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Justice Khanwilkar Is the New Lokpal Chairperson: Here Are the Key Cases He Judged

Justice Khanwilkar's appointment continues the controversial tradition of top post-retirement positions going to judges of the highest court of the country after retirement. 
Justice A.M. Khanwilkar. Photo: Twitter

New Delhi: Former Supreme Court judge, Justice A.M. Khanwilkar, has been appointed as the Lokpal chairperson, one and half years after he retired from the apex court.

Justice Khanwilkar retired from the Supreme Court in July 2022. His appointment came a day ago, on February 27, 2024.

The Rashtrapati Bhavan has also announced the appointment of former high court judges Lingappa Narayana Swamy, Sanjay Yadav and Ritu Raj Awasthi as judicial members of the Lokpal.

Non-judicial members Sushil Chandra, Pankaj Kumar and Ajay Tirkey were also appointed.

Justice Khanwilkar’s appointment continues the controversial tradition of top post-retirement positions going to judges of the highest court of the country after retirement.

The Narendra Modi government nominated former Chief Justice Ranjan Gogoi to the Rajya Sabha barely four months after he retired as CJI from the Supreme Court. Justice Ashok Bhushan, who retired in July 2021 was made head of the National Company Law Appellate Tribunal later that year – he attended the Ram temple consecration ceremony earlier this year. In 2021, the Modi government proposed the name of controversial former Supreme Court judge, Arun Kumar Mishra, as the chairperson of the National Human Rights Commission. In 2023, President Droupadi Murmu appointed former Supreme Court judge Justice S. Abdul Nazeer as the governor of Andhra Pradesh four months after he retired.

Justice Khanwilkar has authored key judgments with wide-ranging impact on the Narendra Modi government’s decisions.

377, Aadhaar, Sabarimala

In 2018, Justice Khanwilkar had been part of the five-judge constitution bench headed by Chief Justice Dipak Misra and also comprising Justices Rohinton Fali Nariman, D.Y. Chandrachud and Indu Malhotra, that decriminalised homosexuality.

In the same year, 2018, a bench with Justice Khanwilkar in it upheld the constitutional validity of the Aadhaar Act. The majority opinion, authored by Justice Sikri was on behalf of then CJI Misra and Justice Khanwilkar. The petitioners had said that the exercise infringed upon the right to privacy of citizens, something that the court did not agree with. Since then, Aadhaar frauds have frequently made news and the government has issued guidelines which appear to have little effect.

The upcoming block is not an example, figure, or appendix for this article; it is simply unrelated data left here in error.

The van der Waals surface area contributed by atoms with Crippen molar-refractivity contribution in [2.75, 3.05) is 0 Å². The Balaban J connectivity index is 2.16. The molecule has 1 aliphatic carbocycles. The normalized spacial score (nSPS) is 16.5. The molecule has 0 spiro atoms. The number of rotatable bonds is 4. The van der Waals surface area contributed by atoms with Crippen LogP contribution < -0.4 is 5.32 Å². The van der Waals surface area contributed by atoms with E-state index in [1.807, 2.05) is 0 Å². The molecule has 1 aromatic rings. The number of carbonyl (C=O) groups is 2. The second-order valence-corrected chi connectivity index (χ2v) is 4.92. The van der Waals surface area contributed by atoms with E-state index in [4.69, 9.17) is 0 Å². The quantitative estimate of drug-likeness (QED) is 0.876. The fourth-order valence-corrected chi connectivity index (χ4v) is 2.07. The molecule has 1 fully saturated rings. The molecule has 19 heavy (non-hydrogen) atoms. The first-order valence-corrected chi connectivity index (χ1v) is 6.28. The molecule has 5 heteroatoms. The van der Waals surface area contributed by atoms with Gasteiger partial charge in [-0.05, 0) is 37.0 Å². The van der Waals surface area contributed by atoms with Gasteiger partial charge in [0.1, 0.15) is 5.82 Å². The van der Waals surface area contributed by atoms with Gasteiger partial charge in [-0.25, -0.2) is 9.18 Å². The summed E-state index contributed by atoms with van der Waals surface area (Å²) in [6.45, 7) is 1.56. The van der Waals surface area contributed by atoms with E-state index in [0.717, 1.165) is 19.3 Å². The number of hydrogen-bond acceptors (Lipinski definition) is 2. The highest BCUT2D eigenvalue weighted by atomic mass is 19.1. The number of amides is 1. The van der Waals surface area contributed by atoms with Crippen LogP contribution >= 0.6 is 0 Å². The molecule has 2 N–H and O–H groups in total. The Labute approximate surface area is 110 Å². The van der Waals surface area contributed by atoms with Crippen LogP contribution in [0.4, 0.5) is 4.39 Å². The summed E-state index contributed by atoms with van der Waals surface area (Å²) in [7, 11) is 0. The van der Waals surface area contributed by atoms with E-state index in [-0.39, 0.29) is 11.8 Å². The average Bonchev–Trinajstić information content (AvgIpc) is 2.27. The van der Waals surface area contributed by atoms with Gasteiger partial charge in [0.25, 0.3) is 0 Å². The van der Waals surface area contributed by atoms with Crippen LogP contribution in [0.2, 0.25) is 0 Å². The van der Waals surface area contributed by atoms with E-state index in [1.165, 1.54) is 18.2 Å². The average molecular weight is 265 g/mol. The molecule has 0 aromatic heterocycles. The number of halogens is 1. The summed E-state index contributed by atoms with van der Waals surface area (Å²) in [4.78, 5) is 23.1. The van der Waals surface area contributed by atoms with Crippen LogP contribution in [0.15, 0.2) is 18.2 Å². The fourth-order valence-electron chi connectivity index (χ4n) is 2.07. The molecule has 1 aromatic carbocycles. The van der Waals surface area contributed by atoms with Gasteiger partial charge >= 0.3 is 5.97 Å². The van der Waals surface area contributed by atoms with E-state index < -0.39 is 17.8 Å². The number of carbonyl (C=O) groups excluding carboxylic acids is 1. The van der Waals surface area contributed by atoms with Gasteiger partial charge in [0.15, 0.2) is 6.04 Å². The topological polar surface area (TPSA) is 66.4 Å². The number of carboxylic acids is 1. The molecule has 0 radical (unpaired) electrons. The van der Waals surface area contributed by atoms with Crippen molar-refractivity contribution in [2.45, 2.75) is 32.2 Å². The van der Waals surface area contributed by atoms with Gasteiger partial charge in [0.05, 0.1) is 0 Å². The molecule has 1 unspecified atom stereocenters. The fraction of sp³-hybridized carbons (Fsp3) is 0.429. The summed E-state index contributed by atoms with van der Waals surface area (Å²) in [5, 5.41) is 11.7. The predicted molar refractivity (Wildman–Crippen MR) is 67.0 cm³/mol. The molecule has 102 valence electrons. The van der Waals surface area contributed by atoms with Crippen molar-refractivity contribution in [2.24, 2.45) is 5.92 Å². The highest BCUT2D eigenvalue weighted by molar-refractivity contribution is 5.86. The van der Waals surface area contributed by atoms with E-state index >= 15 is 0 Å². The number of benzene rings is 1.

Justice Khanwilkar was also part of the Supreme Court bench which in 2018 allowed entry of women into the Sabarimala temple in Kerala, saying that banning women’s entry into the shrine is gender discrimination and the practice violates rights of Hindu women.

Gujarat riots

Justice Khanwilkar was part of the bench in 2022 that dismissed a plea of Zakia Jafri, the wife of slain MP Ehsan Jafri, challenging the Special Investigation Team’s (SIT) clean chit to 64 people, including then chief minister Narendra Modi, in the 2002 Gujarat riots case. On the basis of the Supreme Court’s verdict, the Gujarat Police had on the following day, arrested activist Teesta Setalvad and former IPS officer R. B. Sreekumar on charges of fabricating evidence linked to the riots.

“By arresting and detaining Teesta and constituting an SIT apparently to investigate a conspiracy to malign the state of Gujarat and some other issues, I wonder who is keeping the pot boiling,” former Supreme Court judge, Justice Madan Lokur had written on the controversial order.


In 2022, Justice Khanwilkar, heading a three-judge bench, upheld the Foreign Contribution (Regulation) Amendment Act, 2020. The Act was introduced to regulate NGOs’ access to foreign donors. The Modi government has frequently stripped organisations critical of it off its FCRA licences.

In the same year, two days before his retirement, Justice Khanwilkar delivered a judgment that give enormous powers to the Enforcement Directorate under the Prevention of Money Laundering Act – often believed to be the Narendra Modi government’s central agency of choice in the alleged intimidation of opposition leaders and activists. The court said Section 19 that deals with the power to arrest does not suffer from the “vice of arbitrariness” and that Section 5 of the Act relating to the attachment of property of those involved in money laundering is constitutionally valid. The apex court also said the supply of Enforcement Case Information Report (ECIR) in every case to the person concerned is not mandatory. The ECIR is the ED’s equivalent of a police FIR.

Finally, legal scholar Gautam Bhatia had noted that no discussion of Justice Khanwilkar’s legacy can not include the 2019 judgment in National Investigation Agency vs Zahoor Ahmad Shah Watali.

The case involved the interpretation of Section 43(D)(5) of the Unlawful Activities Prevention Act, which bars the grant of bail if it appears that the police version (through the case diary or the chargesheet) against the accused is, on the face of it, true.

In Bhatia’s words:

In Watali, Justice Khanwilkar barred all courts from “examining” or “dissecting” the evidence, he effectively made the grant of bail in UAPA cases borderline impossible. As Sekhri wrote at the time, he “actively chose a legal position that makes lengthy undertrial detention more likely.”

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